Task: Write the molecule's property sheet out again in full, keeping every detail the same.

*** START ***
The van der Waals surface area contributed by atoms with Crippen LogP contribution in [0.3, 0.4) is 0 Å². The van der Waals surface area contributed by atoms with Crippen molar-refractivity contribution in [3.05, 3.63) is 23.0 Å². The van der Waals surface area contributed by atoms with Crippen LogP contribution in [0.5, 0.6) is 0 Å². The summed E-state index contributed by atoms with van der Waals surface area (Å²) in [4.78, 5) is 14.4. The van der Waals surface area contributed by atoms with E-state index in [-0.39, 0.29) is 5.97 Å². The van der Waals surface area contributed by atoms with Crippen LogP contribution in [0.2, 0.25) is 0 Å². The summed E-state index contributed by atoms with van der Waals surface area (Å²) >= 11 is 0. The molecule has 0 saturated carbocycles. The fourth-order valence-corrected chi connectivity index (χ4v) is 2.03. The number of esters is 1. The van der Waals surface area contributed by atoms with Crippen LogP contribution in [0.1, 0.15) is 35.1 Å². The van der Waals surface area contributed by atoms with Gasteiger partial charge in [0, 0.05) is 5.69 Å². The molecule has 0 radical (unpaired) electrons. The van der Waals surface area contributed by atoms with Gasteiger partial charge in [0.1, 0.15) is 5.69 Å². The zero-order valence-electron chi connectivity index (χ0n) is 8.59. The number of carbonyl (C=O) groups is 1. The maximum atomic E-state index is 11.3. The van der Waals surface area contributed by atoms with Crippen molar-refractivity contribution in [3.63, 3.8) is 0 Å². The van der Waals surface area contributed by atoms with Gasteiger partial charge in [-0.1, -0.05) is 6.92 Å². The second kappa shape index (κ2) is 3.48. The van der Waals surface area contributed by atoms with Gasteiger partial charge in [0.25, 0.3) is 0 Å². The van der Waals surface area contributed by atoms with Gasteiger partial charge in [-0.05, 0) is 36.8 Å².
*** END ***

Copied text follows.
The van der Waals surface area contributed by atoms with Crippen LogP contribution in [0.3, 0.4) is 0 Å². The van der Waals surface area contributed by atoms with Crippen molar-refractivity contribution in [3.05, 3.63) is 23.0 Å². The van der Waals surface area contributed by atoms with Crippen LogP contribution in [0.5, 0.6) is 0 Å². The summed E-state index contributed by atoms with van der Waals surface area (Å²) in [4.78, 5) is 14.4. The van der Waals surface area contributed by atoms with E-state index in [-0.39, 0.29) is 5.97 Å². The van der Waals surface area contributed by atoms with Crippen LogP contribution in [0.2, 0.25) is 0 Å². The summed E-state index contributed by atoms with van der Waals surface area (Å²) >= 11 is 0. The molecule has 0 saturated carbocycles. The fourth-order valence-corrected chi connectivity index (χ4v) is 2.03. The number of esters is 1. The van der Waals surface area contributed by atoms with Crippen LogP contribution in [0.1, 0.15) is 35.1 Å². The van der Waals surface area contributed by atoms with Gasteiger partial charge in [0, 0.05) is 5.69 Å². The molecule has 0 radical (unpaired) electrons. The van der Waals surface area contributed by atoms with Gasteiger partial charge in [0.1, 0.15) is 5.69 Å². The zero-order valence-electron chi connectivity index (χ0n) is 8.59. The number of carbonyl (C=O) groups is 1. The maximum atomic E-state index is 11.3. The van der Waals surface area contributed by atoms with Crippen molar-refractivity contribution in [3.63, 3.8) is 0 Å². The van der Waals surface area contributed by atoms with Gasteiger partial charge in [-0.1, -0.05) is 6.92 Å². The second kappa shape index (κ2) is 3.48. The van der Waals surface area contributed by atoms with Gasteiger partial charge in [0.25, 0.3) is 0 Å². The van der Waals surface area contributed by atoms with Gasteiger partial charge in [-0.05, 0) is 36.8 Å².